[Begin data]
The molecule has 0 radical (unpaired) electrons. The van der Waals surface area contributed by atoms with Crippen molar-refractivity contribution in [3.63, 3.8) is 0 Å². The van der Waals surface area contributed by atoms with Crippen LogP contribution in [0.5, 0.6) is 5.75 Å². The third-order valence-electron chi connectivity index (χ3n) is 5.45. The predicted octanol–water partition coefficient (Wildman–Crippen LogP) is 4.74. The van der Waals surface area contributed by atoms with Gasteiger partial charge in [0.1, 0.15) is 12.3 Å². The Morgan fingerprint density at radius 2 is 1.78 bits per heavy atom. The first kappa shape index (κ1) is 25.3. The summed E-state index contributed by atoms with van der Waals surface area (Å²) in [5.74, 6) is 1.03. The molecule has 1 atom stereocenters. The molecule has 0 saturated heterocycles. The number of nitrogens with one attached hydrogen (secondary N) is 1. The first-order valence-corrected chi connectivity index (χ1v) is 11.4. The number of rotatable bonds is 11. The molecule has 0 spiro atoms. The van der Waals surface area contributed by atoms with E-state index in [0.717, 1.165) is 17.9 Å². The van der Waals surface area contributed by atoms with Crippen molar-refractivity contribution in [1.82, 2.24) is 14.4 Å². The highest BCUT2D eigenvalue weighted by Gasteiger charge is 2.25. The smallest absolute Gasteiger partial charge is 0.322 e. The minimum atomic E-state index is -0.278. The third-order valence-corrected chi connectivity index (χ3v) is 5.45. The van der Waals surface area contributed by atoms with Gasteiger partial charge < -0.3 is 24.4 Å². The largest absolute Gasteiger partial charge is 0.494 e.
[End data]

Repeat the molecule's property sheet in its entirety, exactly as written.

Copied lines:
The molecule has 0 radical (unpaired) electrons. The van der Waals surface area contributed by atoms with Crippen molar-refractivity contribution in [3.63, 3.8) is 0 Å². The van der Waals surface area contributed by atoms with Crippen LogP contribution in [0.5, 0.6) is 5.75 Å². The third-order valence-electron chi connectivity index (χ3n) is 5.45. The predicted octanol–water partition coefficient (Wildman–Crippen LogP) is 4.74. The van der Waals surface area contributed by atoms with Gasteiger partial charge in [0.1, 0.15) is 12.3 Å². The Morgan fingerprint density at radius 2 is 1.78 bits per heavy atom. The first kappa shape index (κ1) is 25.3. The summed E-state index contributed by atoms with van der Waals surface area (Å²) in [5.74, 6) is 1.03. The molecule has 1 atom stereocenters. The molecule has 0 saturated heterocycles. The number of nitrogens with one attached hydrogen (secondary N) is 1. The first-order valence-corrected chi connectivity index (χ1v) is 11.4. The number of rotatable bonds is 11. The molecule has 0 spiro atoms. The van der Waals surface area contributed by atoms with E-state index in [0.717, 1.165) is 17.9 Å². The van der Waals surface area contributed by atoms with Crippen molar-refractivity contribution in [1.82, 2.24) is 14.4 Å². The highest BCUT2D eigenvalue weighted by Gasteiger charge is 2.25. The smallest absolute Gasteiger partial charge is 0.322 e. The minimum atomic E-state index is -0.278. The third-order valence-corrected chi connectivity index (χ3v) is 5.45. The van der Waals surface area contributed by atoms with Gasteiger partial charge < -0.3 is 24.4 Å². The largest absolute Gasteiger partial charge is 0.494 e.